M: “This one’s grippingly heavy right from the start. This is the most distinguished song I feel like I’ve heard so far.”
H: “It’s like you’re now through the jungle and this is the Vietnam, ‘This Is the End’-style trek. You realize you’re only halfway through this trip, but that becomes very sacred. You have a duty to continue onward.”
M: “Any song that’s starting off with a good bass groove is hitting me better. But there’s a faux-Indian vibe to the guitars before the heavy riff comes in that rubs me wrong. But after that, I really enjoy it. The end riff is killer.”
H: “See, we had the climbing and the journey and now we’ve reached that place. This is very victorious. It’s like, ‘I’m here. I’m present. I’m in the moment.’ It’s exciting in a way. It feels like they’re trying to have fun with it. It has a very lighthearted feel. There’s a kind of acceptance of the journey. ‘I’m so happy to have been there. I’m so happy the universe brought me to this point.’ And then there’s the guitar solo like it’s speaking directly to you.”
H: “It’s very punky. I used to go to house shows in Savannah, and there would just be sh*t like this. And people would be feeling it. They’d get off on the triumphant vibe of the other songs and now they’re going as hard as they can. They’re tripping on their own adrenaline, if you will, but it’s okay, because they know when to end it.”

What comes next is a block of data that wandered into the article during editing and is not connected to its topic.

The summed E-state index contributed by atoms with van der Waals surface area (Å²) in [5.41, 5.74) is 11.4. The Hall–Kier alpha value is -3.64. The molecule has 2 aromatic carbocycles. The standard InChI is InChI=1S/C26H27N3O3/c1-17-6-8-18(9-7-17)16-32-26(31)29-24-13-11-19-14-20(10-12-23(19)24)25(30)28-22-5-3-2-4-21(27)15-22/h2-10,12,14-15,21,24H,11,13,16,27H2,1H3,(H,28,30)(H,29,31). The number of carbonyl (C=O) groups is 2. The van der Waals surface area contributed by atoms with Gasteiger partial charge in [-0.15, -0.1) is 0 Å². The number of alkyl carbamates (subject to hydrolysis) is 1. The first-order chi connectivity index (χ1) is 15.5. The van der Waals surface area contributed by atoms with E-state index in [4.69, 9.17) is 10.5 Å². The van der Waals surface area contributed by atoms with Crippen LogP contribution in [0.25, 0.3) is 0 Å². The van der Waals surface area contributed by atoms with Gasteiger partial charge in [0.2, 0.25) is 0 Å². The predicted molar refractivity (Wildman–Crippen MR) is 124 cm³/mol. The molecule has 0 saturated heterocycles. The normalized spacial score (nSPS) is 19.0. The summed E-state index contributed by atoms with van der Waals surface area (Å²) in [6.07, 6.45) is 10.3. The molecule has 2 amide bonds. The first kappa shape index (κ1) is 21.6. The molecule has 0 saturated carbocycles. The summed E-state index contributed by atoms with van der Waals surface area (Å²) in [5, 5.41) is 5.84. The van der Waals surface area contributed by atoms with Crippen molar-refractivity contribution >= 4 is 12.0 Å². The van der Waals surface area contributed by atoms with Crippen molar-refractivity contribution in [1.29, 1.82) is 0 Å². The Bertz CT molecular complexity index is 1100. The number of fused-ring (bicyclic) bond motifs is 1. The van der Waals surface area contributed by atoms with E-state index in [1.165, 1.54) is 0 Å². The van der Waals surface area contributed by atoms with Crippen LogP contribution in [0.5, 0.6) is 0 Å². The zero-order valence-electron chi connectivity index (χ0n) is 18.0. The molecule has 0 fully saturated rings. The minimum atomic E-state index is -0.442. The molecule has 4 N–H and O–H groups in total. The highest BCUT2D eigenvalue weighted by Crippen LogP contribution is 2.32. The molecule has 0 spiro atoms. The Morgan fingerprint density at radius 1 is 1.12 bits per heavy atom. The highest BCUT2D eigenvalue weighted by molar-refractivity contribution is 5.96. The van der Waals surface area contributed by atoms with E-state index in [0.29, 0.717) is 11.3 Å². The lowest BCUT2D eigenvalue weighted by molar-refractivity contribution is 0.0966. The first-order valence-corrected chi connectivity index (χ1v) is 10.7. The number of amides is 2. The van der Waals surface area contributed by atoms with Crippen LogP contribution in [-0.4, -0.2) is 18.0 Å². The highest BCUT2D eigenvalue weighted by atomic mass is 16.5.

Jack the Maggot
H: “They’re masters of the hook. Every song I’ve heard has started very strongly. But they’re also masters of the abrupt ending, so every song leaves you wanting more. They’ve managed to add an epic quality to each song that’s unique to each song, but similarly exciting.”
M: “I really do like when they use the eerie vocal harmonies, which is definitely Segall territory. That’s somewhere where a lot of stoner rock bands fall short.”
H: “Crunchy as f*ck. Very garage rock-y. It’s like rock candy — it’s just jagged enough to create that excitement.”
M: “The vocals remind of Uncle Acid. And just the driving nature overall, and the hookiness.”
[At this point we strayed into a half-hour conversation about the state of living matter and life in general, as well as whether punk rock better expressed the vibe of uppers or downers. In the end, we agreed that punk rock, if nothing else, is really most sincerely dead.]
H: “Already I can tell they’re giving less of a f*ck as they go on. I can tell they were just like, ‘F*ck it, let’s just have a good time.’”
M: “This kind of makes me feel like they’re reaching for filler material to make this a double-album.”
Silent Sits the Dust Bowl
H: “Oh! What did I say? Didn’t I say two or three songs later there would be a tapering-off of sorts? It’s like they spent all their energy and now they just need to be at peace. It makes me feel like I want to complete this journey with them.”
H: “See, they’re not gonna’ be able to keep this up for fourteen minutes, because I’m not going to be able to handle fourteen minutes of this.”
M: “*Ace Ventura voice* Fourteen minutes is too much!”
Midway through the final track, we had more or less lost interest, but it is a double-LP. All things considered, it held our focus well through the increasing haze of late-night, couch potato drunkenness. While less concise a statement than their debut, II ultimately did exactly what a record of its genus should: It rocked, it spurred on conversations about hippy-dippy garbage and it didn’t make us want to get up and put on something else. Though, to be fair, we probably couldn’t have if we tried.
Fuzz will perform in Philly at Underground Arts on Saturday, November 14.